Because, as humans, we have a tendency to imitate and emulate, over time your thinking will improve, striving to match that of the authors you love.
Self-Directed Learning is Deeply Satisfying
When I was in middle school, I detested reading. Teachers had extinguished my love for it. Like raking leaves, it had become a chore.
Ever since I graduated high school and regained control over what I learn and how I went about it, I’ve found learning to be one of the most satisfying ways to spend my time.
This is true both during and after a study session. While studying, I feel like a kid on an easter egg hunt, vacillating between curiosity, frustration, and the pleasure of discovery.
And, in the same way that rigorous physical exercise puts me in a good mood — a proud, self-satisfied state of mind — hard studying does the same.
When I go to watch some tv after a bout with the books, I feel I’ve earned it, and that nagging voice in my head telling me to do more, to be more productive, is for once silent.
Keep Up With New Tools & Techniques in Your Profession
“I don’t need that newfangled contraption – I doubt it works anyway” have been the final last words of too many good, serious workers.
Unfortunately for some, technological advancement exists. The world keeps us on our toes, forcing us to learn the newest advances in technique and technology in order to stay competitive in our field of work.
For example, when Grammarly came onto the scene, I had to learn it to make my spell checking and grammar editing process faster.
When a data analyst is given a new software intelligence platform, they have to learn how to use it effectively, or else they’ll work more slowly than their peers and draw fewer insights.
Ongoing self education is the antidote to falling behind. Taking 10 minutes every day to learn about some new skill or tool is often enough to ward off progress’ attempts to fossilize your skillset.
Life Becomes More Interesting
I’m a firm believer that the more you understand about the world or any given topic, the more interesting it becomes.
My friend, a dentist, knows a lot about teeth. For that reason, he can’t help but light up when I mention an issue with one of mine.
His eyes shine, his speech speeds up, and I can tell that diagnosing me is a fun game for him.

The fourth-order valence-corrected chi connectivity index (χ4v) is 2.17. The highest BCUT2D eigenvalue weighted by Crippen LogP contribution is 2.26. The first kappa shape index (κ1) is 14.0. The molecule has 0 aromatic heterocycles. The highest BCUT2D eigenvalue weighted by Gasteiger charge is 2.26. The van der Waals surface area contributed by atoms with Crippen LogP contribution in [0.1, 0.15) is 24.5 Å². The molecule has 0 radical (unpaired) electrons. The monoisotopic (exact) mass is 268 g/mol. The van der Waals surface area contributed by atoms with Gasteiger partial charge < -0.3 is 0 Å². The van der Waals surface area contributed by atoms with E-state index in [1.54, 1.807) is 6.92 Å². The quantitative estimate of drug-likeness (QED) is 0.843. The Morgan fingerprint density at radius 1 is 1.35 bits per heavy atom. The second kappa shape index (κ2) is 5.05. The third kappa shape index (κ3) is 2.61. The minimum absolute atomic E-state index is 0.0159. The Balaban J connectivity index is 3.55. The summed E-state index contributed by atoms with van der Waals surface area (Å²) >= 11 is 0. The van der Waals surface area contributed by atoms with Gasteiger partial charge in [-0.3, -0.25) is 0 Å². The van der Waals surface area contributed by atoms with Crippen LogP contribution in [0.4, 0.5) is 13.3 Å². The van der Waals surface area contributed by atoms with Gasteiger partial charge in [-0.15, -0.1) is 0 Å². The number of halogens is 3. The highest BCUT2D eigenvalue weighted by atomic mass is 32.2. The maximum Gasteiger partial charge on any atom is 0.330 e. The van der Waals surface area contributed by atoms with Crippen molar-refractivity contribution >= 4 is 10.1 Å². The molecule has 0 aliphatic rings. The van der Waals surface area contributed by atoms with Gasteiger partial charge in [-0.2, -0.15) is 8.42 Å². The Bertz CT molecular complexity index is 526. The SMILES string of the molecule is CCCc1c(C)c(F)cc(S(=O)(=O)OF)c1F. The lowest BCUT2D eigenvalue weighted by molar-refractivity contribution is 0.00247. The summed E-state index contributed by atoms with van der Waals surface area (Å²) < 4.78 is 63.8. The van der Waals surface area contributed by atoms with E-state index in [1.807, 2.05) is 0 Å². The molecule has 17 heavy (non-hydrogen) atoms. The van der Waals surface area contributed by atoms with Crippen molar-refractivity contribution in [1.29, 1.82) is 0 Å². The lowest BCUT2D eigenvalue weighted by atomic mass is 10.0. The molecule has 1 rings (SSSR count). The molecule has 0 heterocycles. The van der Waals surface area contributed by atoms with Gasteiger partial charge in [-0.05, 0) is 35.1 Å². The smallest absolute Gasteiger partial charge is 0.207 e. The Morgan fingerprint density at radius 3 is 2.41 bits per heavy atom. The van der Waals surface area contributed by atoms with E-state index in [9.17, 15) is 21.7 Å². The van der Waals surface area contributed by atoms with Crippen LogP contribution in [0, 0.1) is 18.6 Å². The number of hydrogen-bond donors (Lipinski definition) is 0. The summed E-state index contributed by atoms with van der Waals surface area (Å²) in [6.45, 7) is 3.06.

More relatable may be the person who learns about ecology then goes out into the woods, or meditation and into their mind, or art history and into an art museum.
Another way self-directed learning makes life more interesting is through skill acquisition. You can teach yourself skills like mountain biking or cooking that you can use to have fun in life.
Your Conversations Become Richer
Just a little bit of knowledge about someone’s profession or industry is enough to ask some pointed questions that get the other person talking.
For example, the one book I read about Wall Street supplied me with the minimum effective dose of information to hold an interesting conversation with an investment banker I met.
None of my questions were super interesting, but they did enough to convince him that I had some background knowledge in the subject and would understand his true answers.
And if you’re an expert in the topic of discussion, whether it’s international affairs or English literature, there will be millions of exciting roads you and your fellow converser can take.
If you’ve gained wide-ranging knowledge, you’ll also have plenty of information to draw from that can make the conversion more exciting.
When someone brings up the housing crisis in New York, and you’ve read an article about the affordable housing solution in Vienna, you’ll bump the conversation to new heights with the reference.
Through these rich and varied conversations you’ll learn a lot as well.
As Thoreau said:
“In my walks, every man I meet is my superior in some way, and in that I learn from him.”
Bottom Line: Self Education Benefits
Ongoing self education’s list of benefits includes richer conversations, better career prospects, a more interesting life, and so much more.
There are many types of self education. My favorite method has always been reading a good book.
Why not read a bunch of books in one or two subjects and become an authority in them?
That’s what I help you do in my article how to become well read. I highly encourage checking it out if you want to read more and take a deliberate approach to daily study.